Authors: Suzy McKee Charnas
Suzy McKee Charnas
With an introduction by
About the Aqueduct Press
Aqueduct Press’s series of Heirloom Books aims to bring back into print and preserve work that has helped make feminist science fiction what it is today — work that though clearly of its time is still pleasurable to read, work that is thought-provoking, work that can still speak powerfully to readers. The series takes its name from the seeds of older strains of vegetables, so valuable and in danger of being lost. Our hope is to keep these books from being lost, as works that do not make it into the canon so often are.
L. Timmel Duchamp
This book is dedicated to Maxine, who never did have the painting career that she aspired to. She was too busy being a textile designer (and eventually the head of a studio) in order to keep us kids in Cheerios. And to every woman who feels that kind of creative urge, whether she gets to satisfy the craving or not.
Published by Aqueduct Press
PO Box 95787
Seattle, WA 98145-2787
Copyright © 2010 by Suzy McKee Charnas
Introduction, copyright © 2010 by Delia Sherman
This story is entirely fictional and no character in it is modeled on or intended to resemble any real individual, living, dead, or reincarnated.
All rights reserved. No part of this book may be reproduced, stored in a retrieval system, or transmitted in any form, by any means, including mechanical, electric, photocopying, recording, or otherwise, without the prior written permission of the publisher.
Cover Illustrations by Anna Tambour
Book Design by Kathryn Wilham
With grateful acknowledgment to all those who read this book in manuscript for me. Any errors that survive their attentions are to be laid at the door of the author alone. In particular, to Kay Weinrod for vetting my Englishman’s Trans-Atlantic English; Rosalie Segura and Gerald Gonzales for dealing with some of my New York-type ignorance of New Mexico; Dr. David Bennahum for checking out medical aspects of the story; Patricia Powers, who knows something about making a career in the fine arts; Bethynia Dougherty, who didn’t like this book in an earlier draft and was at least partly right; Norman Thayer and Ray Schowers for legal advice; and others without whom the completed achievement, however that now measures up, would have been far less than it is.
I have been a great fan of Suzy McKee Charnas’s writing since 1978, when I first read
Walk to the End of the World
I was in graduate school at an institution that had much in common with Holdfast, and anything that addressed the logical endpoint of a systematic devaluation of women was like a light in a dark place. She was an emotional realist, an observer of the Way Things Are who chose to ex
press her observations metaphorically, in fantasy and science fiction. Furthermore, she had a lovely, evocative, crisp prose style that made me think of Robert Frost and Ursula K. Le Guin. She was, in fact, My Kind Of Writer.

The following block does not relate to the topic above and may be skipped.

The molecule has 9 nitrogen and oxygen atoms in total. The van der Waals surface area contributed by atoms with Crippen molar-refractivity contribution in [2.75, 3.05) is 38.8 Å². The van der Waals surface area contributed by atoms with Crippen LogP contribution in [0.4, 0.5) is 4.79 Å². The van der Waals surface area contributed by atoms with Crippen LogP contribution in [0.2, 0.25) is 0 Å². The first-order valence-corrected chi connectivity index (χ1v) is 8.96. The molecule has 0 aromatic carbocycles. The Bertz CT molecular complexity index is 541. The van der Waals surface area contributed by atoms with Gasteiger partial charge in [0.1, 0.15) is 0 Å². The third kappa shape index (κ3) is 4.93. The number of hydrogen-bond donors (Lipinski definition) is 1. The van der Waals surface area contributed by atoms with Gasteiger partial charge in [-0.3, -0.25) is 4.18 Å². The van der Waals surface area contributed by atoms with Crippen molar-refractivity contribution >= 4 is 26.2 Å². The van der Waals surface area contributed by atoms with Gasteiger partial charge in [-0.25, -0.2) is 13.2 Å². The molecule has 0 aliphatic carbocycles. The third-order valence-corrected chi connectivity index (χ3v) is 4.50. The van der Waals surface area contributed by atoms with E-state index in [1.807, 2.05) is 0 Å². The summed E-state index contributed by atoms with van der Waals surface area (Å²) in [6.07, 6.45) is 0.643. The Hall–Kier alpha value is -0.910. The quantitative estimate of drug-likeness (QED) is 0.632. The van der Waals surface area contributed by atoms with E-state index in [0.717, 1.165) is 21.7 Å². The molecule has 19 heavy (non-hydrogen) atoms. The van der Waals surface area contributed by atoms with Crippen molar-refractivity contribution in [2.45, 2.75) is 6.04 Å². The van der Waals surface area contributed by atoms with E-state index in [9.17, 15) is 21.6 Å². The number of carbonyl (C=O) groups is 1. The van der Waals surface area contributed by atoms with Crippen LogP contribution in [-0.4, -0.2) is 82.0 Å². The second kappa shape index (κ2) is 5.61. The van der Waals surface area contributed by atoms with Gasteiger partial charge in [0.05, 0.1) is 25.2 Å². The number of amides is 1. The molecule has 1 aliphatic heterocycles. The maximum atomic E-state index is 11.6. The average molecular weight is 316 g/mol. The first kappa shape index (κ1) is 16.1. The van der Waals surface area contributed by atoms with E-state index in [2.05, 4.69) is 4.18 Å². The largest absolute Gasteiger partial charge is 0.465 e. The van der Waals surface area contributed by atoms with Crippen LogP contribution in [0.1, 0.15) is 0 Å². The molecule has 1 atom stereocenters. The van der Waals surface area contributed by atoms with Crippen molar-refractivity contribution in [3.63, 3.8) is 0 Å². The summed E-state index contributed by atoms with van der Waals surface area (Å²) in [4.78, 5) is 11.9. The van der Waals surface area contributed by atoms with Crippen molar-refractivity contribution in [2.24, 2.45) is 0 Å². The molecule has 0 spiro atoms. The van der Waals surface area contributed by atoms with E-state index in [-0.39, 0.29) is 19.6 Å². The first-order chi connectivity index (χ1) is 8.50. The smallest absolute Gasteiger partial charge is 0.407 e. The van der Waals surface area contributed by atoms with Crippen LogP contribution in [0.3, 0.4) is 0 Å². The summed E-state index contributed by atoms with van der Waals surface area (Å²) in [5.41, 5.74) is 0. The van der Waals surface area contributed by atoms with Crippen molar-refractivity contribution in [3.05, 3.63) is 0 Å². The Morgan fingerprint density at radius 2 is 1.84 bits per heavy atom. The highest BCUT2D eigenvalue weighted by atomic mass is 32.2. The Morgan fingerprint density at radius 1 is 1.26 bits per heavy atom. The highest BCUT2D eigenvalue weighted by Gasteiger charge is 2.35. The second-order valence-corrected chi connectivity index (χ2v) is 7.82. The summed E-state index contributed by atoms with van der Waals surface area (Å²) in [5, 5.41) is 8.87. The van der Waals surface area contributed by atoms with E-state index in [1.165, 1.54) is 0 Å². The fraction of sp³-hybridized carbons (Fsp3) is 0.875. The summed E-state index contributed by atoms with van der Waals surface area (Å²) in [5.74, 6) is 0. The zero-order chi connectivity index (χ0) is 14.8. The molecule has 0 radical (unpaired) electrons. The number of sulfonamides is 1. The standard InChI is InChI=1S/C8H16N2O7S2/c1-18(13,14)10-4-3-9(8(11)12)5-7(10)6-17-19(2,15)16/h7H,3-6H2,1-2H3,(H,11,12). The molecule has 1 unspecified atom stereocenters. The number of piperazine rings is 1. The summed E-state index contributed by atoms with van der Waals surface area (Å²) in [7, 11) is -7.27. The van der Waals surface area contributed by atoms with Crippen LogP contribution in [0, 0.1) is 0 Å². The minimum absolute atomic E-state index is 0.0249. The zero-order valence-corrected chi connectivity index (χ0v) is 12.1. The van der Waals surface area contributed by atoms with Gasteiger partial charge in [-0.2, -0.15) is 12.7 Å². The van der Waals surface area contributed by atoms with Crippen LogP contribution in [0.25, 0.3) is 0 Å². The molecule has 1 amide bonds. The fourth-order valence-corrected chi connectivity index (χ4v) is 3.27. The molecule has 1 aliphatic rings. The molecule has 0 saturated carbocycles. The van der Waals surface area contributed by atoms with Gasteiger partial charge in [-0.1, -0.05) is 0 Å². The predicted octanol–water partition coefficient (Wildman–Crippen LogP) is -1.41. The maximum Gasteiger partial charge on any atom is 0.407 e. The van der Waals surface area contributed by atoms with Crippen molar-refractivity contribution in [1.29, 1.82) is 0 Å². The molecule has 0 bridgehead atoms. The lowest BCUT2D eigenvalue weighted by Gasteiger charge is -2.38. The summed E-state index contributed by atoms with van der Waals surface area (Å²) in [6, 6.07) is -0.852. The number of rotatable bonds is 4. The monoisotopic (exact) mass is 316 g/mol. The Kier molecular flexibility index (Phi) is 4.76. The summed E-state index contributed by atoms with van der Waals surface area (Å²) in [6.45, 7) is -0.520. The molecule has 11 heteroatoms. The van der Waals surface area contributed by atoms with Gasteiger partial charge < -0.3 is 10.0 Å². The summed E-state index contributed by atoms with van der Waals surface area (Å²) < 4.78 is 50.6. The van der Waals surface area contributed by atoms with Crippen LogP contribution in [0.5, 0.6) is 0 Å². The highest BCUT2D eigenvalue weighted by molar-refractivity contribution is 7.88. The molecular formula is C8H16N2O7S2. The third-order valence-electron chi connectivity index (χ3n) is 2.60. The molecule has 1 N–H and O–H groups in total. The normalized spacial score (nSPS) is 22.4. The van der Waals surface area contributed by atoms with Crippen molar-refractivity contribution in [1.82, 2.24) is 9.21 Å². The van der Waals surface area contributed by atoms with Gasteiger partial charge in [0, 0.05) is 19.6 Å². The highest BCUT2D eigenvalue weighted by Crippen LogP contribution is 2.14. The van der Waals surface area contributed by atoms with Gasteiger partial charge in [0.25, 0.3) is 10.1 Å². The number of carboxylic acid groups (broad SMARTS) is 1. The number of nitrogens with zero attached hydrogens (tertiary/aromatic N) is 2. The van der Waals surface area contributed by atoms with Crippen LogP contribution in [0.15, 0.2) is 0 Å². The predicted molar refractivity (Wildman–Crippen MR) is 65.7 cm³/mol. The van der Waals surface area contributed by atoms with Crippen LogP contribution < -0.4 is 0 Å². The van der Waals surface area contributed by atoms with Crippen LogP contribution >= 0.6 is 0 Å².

Between my orals and my dissertation, I missed the Weyland stories that later made up
The Vampire Tapestry,
but I was enchanted by her New York City young adult fantasy
The Bronze King.
Clearly, this Suzy McKee Charnas not only knew her anthropology and her history, but also her folk lore and the structures of myth and fairytale, not to mention the emotional and physical landscape of a city that I too had grown up in.
came out in 1987, I snapped it up, knowing only that it would be good. Now that I have read
The Vampire Tapestries,
I realize that the voice of
is a variation on the voice of the Weyland stories. At the time, I was chiefly struck by how spare and unyielding the prose in
is — like the desert landscape it describes, and like Dorothea herself. I also remember how real everything felt: the desert, Albuquerque, Dorothea’s house and splendid wall, Pinto Street, Ricky’s suffering. Blanca’s asthma.
is a thematically and structurally complex and subtle book, not the story of a single secondary character. Still, my most vivid memories of that first reading are all of Blanca. I myself was an asthmatic child, and I knew the terror of the band around the chest, the panicky feeling that your body is fighting against its own survival, the helpless fury of knowing that you can’t do almost anything you want to do because you might have an attack. And although I had written several short stories and a novel by then and should have known better, it seemed obvious to me that no one who had not experienced that helpless fury, triggered by just that physical event, could possibly have written about it with the unsentimental clarity Suzy had brought to Blanca.
Not long after, at the 1987 World Fantasy Convention in Nashville, Tennessee, Ellen Kushner (in her character as new friend and guide to the Wonderful World of Pro SF) marched me up to Suzy McKee Charnas, introduced us, and sent us off, in her Ellenish way, to have a drink and get acquainted. I bought Suzy a scotch and did my best not to burble. What I did do, in the course of telling her how much I loved
was ask if she herself had asthma. Very kindly, she said something like, “Well, I researched it. And then I made some stuff up. I’m glad it worked.”